Antimatter School held at CERN
The QUASAR Group has a unique track record in the coordination of pan-European training networks and has coordinated no less than 5 such initiatives over the past decade.
Defining new training standards in antimatter research is the declared goal of AVA (Accelerators Validating Antimatter physics) The project aims to enable world-class research with low energy antiprotons within a Marie Skłodowska Curie Innovative Training Network (ITN) involving universities, industry and research centres across Europe.
AVA’s work in training is paramount as “Antimatter research boldly goes towards Physics Final frontier”, says QUASAR Group leader Professor Carsten P Welsch, who coordinates the network from the University of Liverpool.
AVA’s latest training event was an International School on Low Energy Antimatter Physics, attended by more than 60 participants. This international event took place over 5 days at CERN in Switzerland form the 25th to the 29th of June 2018. All AVA Fellows, several scholarship holders and a number of external participants attended and learned about cutting edge research in low energy antimatter physics.
AVA Fellows discussing with Dr Gerard Tranquille, one of the lecturers at the AVA School.
The week’s activities included exciting lectures from experts working at the AD (Antiproton Decelerator). They covered the fundamentals of accelerator design and operation, invasive and non-invasive diagnostic techniques, spectroscopy measurements, antimatter gravity studies, as well as electron cooling. Study sessions where in place to allow follow-up discussions and encourage the attendees to ask questions.
One seminar by Professor Hubert Reeves, a well-known science communicator, was organised in CERN’s Globe of Science and Innovation and was open to the general public. It was a great success with all of the 250 places booked and can now be watched via the event webpage in French or English.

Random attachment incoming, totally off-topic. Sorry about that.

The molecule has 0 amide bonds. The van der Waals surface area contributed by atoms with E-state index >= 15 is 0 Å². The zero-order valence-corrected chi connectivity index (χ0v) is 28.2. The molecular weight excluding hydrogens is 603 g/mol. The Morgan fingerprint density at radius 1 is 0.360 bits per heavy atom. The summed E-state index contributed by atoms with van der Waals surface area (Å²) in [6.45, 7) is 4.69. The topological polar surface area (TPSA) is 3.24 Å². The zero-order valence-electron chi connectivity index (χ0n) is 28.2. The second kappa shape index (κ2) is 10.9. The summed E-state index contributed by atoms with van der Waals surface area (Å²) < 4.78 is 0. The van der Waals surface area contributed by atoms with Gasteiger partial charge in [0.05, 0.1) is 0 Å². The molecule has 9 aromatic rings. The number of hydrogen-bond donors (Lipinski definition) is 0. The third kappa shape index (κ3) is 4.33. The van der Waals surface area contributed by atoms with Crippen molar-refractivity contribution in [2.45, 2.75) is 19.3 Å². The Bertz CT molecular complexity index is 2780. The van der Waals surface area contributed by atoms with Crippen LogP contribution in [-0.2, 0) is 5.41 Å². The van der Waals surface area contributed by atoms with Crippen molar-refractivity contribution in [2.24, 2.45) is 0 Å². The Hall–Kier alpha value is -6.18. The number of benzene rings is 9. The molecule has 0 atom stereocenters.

In addition to lectures and seminars, the attendees also received tours around CERN’s unique AD and SC (SynchroCyclotron) facilities, enabling them to see first-hand the important research that AVA is doing. A poster session on the Thursday afternoon encouraged networking and allowed for one to one discussions with other researchers.
Friday was dedicated to special industry sessions where companies involved in AVA presented the particular research challenges they have been facing. This gave School participants a better insight into how cutting-edge R&D is carried out in different sectors.
Poster session at AVA school.
The AVA School’s innovative approach has set high standards for future events. The various contributions of industry partners ensured that participants received insight into both academic and industrial aspects associated with antimatter research.
“Research within AVA has the potential to open up an entirely new realm of unseen Physics. Our School provided an excellent overview of the numerous challenges this community is currently facing and was an excellent addition to the long list of international training events we have organized over the years.”, says Professor Welsch.
All talks can be accessed via the following link: https://indico.cern.ch/event/677170/